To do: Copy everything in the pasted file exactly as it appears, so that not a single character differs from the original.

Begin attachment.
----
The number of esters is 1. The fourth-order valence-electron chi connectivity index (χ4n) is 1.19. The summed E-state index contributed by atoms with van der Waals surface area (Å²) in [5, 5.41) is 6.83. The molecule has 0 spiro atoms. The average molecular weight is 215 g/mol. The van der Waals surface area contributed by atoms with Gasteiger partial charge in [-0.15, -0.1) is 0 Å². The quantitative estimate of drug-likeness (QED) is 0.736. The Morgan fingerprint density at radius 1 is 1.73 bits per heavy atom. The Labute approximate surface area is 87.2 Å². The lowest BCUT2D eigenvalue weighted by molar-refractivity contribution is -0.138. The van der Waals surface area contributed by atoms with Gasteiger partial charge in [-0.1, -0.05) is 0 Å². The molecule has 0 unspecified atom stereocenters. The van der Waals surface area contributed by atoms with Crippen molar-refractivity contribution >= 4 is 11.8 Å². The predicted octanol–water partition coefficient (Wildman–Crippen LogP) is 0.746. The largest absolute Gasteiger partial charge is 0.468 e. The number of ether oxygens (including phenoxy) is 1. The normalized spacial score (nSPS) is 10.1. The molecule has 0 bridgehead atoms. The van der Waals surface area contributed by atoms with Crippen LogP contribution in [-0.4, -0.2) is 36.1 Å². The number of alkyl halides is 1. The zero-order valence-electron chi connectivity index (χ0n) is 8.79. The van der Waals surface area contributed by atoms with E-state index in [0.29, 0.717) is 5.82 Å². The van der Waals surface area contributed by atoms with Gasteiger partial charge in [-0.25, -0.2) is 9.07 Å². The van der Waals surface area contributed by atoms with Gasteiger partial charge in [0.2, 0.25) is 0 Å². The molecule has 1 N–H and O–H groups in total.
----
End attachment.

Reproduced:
The number of esters is 1. The fourth-order valence-electron chi connectivity index (χ4n) is 1.19. The summed E-state index contributed by atoms with van der Waals surface area (Å²) in [5, 5.41) is 6.83. The molecule has 0 spiro atoms. The average molecular weight is 215 g/mol. The van der Waals surface area contributed by atoms with Gasteiger partial charge in [-0.15, -0.1) is 0 Å². The quantitative estimate of drug-likeness (QED) is 0.736. The Morgan fingerprint density at radius 1 is 1.73 bits per heavy atom. The Labute approximate surface area is 87.2 Å². The lowest BCUT2D eigenvalue weighted by molar-refractivity contribution is -0.138. The van der Waals surface area contributed by atoms with Gasteiger partial charge in [-0.1, -0.05) is 0 Å². The molecule has 0 unspecified atom stereocenters. The van der Waals surface area contributed by atoms with Crippen molar-refractivity contribution >= 4 is 11.8 Å². The predicted octanol–water partition coefficient (Wildman–Crippen LogP) is 0.746. The largest absolute Gasteiger partial charge is 0.468 e. The number of ether oxygens (including phenoxy) is 1. The normalized spacial score (nSPS) is 10.1. The molecule has 0 bridgehead atoms. The van der Waals surface area contributed by atoms with Crippen LogP contribution in [-0.4, -0.2) is 36.1 Å². The number of alkyl halides is 1. The zero-order valence-electron chi connectivity index (χ0n) is 8.79. The van der Waals surface area contributed by atoms with E-state index in [0.29, 0.717) is 5.82 Å². The van der Waals surface area contributed by atoms with Gasteiger partial charge in [-0.25, -0.2) is 9.07 Å². The van der Waals surface area contributed by atoms with Gasteiger partial charge in [0.2, 0.25) is 0 Å². The molecule has 1 N–H and O–H groups in total.